Country Forecast Denmark March 2018 Updater

Country Forecast Denmark March 2018 Updater

  • March 2018 •
  • Report ID: 5365348 •
  • Format: PDF


  • In the June 2015 election the centre-right "blue bloc" of the Liberal Party, the Danish People's Party (DF), the Liberal Alliance (LA) and the Conservative People's Party (KF) won a narrow victory, beating the centre-left "red bloc", which includes the former governing parties of the Social Democrats and the Social Liberal Party. The anti-immigration DF was the big winner, becoming the largest party in the blue bloc, but it opted to remain outside of the government.
  • In late 2016 the Liberal Party, headed by the prime minister, Lars Lokke Rasmussen, was joined in government by the LA and the KF. This tripartite coalition reduced the risk of a government collapse. However, the government controls only 53 out of 179 parliamentary seats, meaning that the DF's 37 votes are still needed to ensure a majority. The Economist Intelligence Unit maintains its forecast that the government will fail to see out its full term to 2019.
  • The government's central strategy to boost economic activity is the 2025 growth plan, but the coalition has suffered major political defeats in negotiations with the DF. As a consequence, a watered-down version of the plan will be implemented instead. The DF will further increase tensions with the centre-right parties by demanding an overhaul of immigration policy.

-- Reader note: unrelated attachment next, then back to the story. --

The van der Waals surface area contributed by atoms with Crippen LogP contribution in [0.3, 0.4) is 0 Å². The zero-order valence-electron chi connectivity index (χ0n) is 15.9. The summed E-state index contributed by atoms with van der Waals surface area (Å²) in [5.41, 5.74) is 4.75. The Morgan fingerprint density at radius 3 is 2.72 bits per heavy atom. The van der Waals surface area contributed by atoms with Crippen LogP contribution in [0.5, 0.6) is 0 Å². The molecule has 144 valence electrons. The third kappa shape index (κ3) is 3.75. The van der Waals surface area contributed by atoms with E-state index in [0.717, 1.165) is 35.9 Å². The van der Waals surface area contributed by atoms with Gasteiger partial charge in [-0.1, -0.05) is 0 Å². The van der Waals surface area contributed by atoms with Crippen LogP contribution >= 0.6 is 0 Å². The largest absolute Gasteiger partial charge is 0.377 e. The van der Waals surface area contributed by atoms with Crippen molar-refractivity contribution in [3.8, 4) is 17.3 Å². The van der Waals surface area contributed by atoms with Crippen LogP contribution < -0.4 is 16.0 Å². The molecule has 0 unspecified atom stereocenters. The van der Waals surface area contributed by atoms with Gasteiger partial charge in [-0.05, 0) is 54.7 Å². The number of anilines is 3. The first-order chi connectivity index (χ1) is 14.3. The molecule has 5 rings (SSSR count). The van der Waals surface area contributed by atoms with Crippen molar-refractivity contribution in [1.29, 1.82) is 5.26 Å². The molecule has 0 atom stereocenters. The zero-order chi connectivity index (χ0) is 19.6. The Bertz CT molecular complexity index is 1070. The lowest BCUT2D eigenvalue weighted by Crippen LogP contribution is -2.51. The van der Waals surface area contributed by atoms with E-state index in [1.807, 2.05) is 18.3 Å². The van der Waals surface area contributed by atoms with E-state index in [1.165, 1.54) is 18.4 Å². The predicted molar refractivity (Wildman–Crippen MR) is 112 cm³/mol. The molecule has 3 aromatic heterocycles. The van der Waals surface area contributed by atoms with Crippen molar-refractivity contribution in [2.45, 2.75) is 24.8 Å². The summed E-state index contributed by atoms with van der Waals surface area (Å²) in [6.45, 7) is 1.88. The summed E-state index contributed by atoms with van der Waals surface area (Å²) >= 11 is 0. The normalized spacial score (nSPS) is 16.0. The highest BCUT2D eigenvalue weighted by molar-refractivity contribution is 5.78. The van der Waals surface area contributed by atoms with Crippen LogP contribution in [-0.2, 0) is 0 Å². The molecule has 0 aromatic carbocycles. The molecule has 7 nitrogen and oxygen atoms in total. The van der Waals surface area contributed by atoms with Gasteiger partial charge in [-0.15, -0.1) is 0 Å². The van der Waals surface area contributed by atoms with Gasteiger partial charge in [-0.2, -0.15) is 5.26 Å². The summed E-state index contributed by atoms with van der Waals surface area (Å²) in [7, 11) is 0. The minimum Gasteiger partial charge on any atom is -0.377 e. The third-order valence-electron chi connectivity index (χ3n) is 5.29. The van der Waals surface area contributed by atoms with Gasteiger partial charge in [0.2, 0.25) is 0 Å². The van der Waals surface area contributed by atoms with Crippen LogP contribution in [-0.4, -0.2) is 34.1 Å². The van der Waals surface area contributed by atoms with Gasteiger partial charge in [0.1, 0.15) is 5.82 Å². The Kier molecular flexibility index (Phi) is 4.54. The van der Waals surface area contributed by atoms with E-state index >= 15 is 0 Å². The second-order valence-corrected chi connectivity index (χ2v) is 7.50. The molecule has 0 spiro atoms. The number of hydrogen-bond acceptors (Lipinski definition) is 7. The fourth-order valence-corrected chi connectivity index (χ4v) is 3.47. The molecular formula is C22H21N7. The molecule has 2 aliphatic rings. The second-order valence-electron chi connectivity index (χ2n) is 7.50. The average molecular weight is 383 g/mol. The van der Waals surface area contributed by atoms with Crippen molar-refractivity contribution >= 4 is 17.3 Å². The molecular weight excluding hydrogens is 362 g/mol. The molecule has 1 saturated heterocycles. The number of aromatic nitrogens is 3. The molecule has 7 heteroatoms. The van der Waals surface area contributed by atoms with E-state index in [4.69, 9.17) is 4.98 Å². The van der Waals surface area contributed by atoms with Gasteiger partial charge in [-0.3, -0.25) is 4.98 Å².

• A strengthening and broad-based recovery in the euro zone, and a rebound in global trade and business investment supported real GDP growth in 2017, which averaged 2.1%. In 2018 we expect real GDP growth to remain firm, driven by stronger domestic demand. The economy will continue to grow at robust rates, for a maturing economy, at an average of 1.7% in 2019-22.
  • Inflation has remained subdued over the past few years, averaging 0.5% in 2013-16. In 2017 price growth stood at 1.1%, driven by higher food and energy prices, but price pressures have weakened since. Inflation should remain subdued in 2018, but pick up gradually in 2019-22, to an average of 1.6%. Risks are on the upside, as the tighter labour market could lead to stronger than expected wage growth.
  • The central objective of the central bank's monetary policy is to maintain a peg to the euro within a corridor of Dkr7.46:EUR1 ±2.25%. We believe that the peg will remain credible in the forecast period (2018-22). Interest rates should remain negative throughout this period, but small increases are possible.


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